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Infective Endocarditis, Sepsis, Septic Shock, DIC, and the Skin at a Glance
  • Infective endocarditis: staphylococcal or streptococcal bacteria most common cause in intravenous drug use setting.
  • Sepsis: Gram-positive bacteria most common cause; tenth leading cause of death in the United States.
  • Disseminated intravascular coagulation: most commonly from sepsis; results from systemic activation of the coagulation cascade.
  • Cutaneous manifestations of these entities include: splinter hemorrhages, Janeway lesions, Osler nodules, erythroderma, cellulitis, purpura, hemorrhage, purpura fulminans, and skin necrosis.


In the United States, the incidence of native-valve endocarditis is 1.7–6.2 cases per 100,000 person-years. The highest rate of infective endocarditis (IE) is seen in intravenous drug users, with an incidence estimated at 150–2,000 per 100,000 person-years. The risk of prosthetic valve IE decreases with time following valve implantation and the cumulative risk is about 2%–3% after 60 months.1

Etiology and Pathogenesis

IE can be subdivided by native valve versus prosthetic valve. The causative organisms in most cases of IE are Staphylococci or Streptococci, implicating skin as the initial site of infection in many cases. Native valve endocarditis occurs most commonly in the setting of valvular disease or in people who use intravenous drugs. Rheumatic valve disease has been replaced by aortic stenosis and mitral regurgitation, as the most common settings in which native valve endocarditis is encountered. At sites of endothelial injury, a sterile thrombus can occur which is particularly susceptible to seeding of bacteria from transient episodes of bacteremia. This can result in the development of valvular vegetations that can cause local tissue destruction and embolic events.

Intravenous drug users are particularly susceptible to IE even though most have no preexisting structural heart disease. More than half of the cases of IE in injection drug users are right sided, involving the tricuspid valve. The most common causative organism is Staphylococcus aureus.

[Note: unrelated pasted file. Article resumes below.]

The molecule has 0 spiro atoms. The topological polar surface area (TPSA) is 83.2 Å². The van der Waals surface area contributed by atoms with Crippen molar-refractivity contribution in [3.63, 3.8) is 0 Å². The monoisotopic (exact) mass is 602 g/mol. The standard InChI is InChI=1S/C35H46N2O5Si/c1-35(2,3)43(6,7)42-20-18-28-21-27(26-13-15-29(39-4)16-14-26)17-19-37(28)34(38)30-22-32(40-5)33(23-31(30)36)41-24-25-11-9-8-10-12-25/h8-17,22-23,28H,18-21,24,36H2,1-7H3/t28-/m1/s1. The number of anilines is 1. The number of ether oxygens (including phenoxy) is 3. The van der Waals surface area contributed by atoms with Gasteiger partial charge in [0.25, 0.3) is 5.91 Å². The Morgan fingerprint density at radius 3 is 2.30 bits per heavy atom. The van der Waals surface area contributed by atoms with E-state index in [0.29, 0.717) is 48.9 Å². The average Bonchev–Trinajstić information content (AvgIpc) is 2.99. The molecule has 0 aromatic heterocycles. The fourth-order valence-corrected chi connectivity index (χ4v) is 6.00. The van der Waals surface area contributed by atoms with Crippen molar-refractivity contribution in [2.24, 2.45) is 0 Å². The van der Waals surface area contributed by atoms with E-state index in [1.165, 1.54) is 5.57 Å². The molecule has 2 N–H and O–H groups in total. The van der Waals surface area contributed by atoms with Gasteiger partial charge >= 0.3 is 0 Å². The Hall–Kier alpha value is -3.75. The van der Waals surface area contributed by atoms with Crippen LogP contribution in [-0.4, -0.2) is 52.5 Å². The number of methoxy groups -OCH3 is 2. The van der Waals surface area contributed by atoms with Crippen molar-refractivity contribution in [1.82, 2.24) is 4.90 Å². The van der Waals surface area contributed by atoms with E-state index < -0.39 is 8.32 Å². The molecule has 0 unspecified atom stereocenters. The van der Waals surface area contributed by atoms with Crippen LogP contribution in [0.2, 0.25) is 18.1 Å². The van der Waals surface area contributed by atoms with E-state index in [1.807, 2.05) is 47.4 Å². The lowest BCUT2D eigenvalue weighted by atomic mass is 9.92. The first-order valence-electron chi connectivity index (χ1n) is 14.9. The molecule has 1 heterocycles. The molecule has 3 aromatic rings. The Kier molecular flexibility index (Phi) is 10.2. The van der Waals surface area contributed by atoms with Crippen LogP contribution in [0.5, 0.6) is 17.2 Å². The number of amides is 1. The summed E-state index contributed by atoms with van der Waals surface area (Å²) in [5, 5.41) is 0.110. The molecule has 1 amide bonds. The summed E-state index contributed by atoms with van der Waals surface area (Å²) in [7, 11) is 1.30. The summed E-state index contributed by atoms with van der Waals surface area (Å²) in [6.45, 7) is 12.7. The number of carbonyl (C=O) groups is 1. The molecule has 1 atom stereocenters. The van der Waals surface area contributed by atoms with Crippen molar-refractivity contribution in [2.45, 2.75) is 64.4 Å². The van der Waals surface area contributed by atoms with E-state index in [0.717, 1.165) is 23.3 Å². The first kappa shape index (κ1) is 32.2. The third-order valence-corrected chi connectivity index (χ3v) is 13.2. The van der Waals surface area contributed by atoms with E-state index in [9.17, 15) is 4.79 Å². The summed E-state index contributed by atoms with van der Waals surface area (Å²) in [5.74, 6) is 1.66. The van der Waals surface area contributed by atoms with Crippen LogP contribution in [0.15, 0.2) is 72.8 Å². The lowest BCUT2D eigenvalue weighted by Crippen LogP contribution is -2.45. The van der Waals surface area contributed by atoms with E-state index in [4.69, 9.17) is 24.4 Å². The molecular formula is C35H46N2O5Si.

Prosthetic valve endocarditis can be classified as early (in the first 2 months following valve replacement) or late (2 months or later). The newly placed prosthetic valve is particularly susceptible to bacterial colonization because the process of endothelialization does not occur until 2–6 months following surgery. Early prosthetic valve endocarditis is most commonly caused by Staphylococcus epidermidis followed by S. aureus. Late prosthetic valve endocarditis can be due to a variety of organisms including the so-called HACEK organisms (Haemophilus parainfluenzae, Haemophilus aphrophilus, Actinobacillus actinomycetemcomitans, Cardiobacterium hominis, Eikenella corrodens, and Kinsella kinasae).

Most cases of nosocomial endocarditis are secondary to indwelling catheters or to surgical procedures, and are caused by Streptococci. However, nosocomial endocarditis in dialysis patients is most commonly due to S. aureus. Other less common causes of IE include fungi, Pseudomonas, Coxiella burnetii, Bartonella quintana, and Proprionobacteria acnes.

Clinical Findings



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